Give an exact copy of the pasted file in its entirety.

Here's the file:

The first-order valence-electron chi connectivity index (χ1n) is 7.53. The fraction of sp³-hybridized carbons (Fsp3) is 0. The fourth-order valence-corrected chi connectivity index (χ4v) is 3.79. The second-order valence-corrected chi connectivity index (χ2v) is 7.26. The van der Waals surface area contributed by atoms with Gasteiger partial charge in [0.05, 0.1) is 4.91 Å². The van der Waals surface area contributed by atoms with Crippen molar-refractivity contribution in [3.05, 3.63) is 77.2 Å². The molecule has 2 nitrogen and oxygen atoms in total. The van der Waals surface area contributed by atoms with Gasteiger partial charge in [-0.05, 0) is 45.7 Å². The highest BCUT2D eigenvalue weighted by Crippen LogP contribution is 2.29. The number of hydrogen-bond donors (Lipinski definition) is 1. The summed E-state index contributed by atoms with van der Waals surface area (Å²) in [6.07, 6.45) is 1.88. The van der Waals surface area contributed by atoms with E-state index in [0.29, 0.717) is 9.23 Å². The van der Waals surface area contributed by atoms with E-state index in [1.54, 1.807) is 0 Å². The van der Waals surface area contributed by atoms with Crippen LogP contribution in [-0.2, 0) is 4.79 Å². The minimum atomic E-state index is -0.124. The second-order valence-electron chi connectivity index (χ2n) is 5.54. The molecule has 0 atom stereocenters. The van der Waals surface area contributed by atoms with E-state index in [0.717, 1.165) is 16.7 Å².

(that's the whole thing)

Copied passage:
The first-order valence-electron chi connectivity index (χ1n) is 7.53. The fraction of sp³-hybridized carbons (Fsp3) is 0. The fourth-order valence-corrected chi connectivity index (χ4v) is 3.79. The second-order valence-corrected chi connectivity index (χ2v) is 7.26. The van der Waals surface area contributed by atoms with Gasteiger partial charge in [0.05, 0.1) is 4.91 Å². The van der Waals surface area contributed by atoms with Crippen molar-refractivity contribution in [3.05, 3.63) is 77.2 Å². The molecule has 2 nitrogen and oxygen atoms in total. The van der Waals surface area contributed by atoms with Gasteiger partial charge in [-0.05, 0) is 45.7 Å². The highest BCUT2D eigenvalue weighted by Crippen LogP contribution is 2.29. The number of hydrogen-bond donors (Lipinski definition) is 1. The summed E-state index contributed by atoms with van der Waals surface area (Å²) in [6.07, 6.45) is 1.88. The van der Waals surface area contributed by atoms with E-state index in [0.29, 0.717) is 9.23 Å². The van der Waals surface area contributed by atoms with E-state index in [1.54, 1.807) is 0 Å². The van der Waals surface area contributed by atoms with Crippen LogP contribution in [-0.2, 0) is 4.79 Å². The minimum atomic E-state index is -0.124. The second-order valence-electron chi connectivity index (χ2n) is 5.54. The molecule has 0 atom stereocenters. The van der Waals surface area contributed by atoms with E-state index in [0.717, 1.165) is 16.7 Å².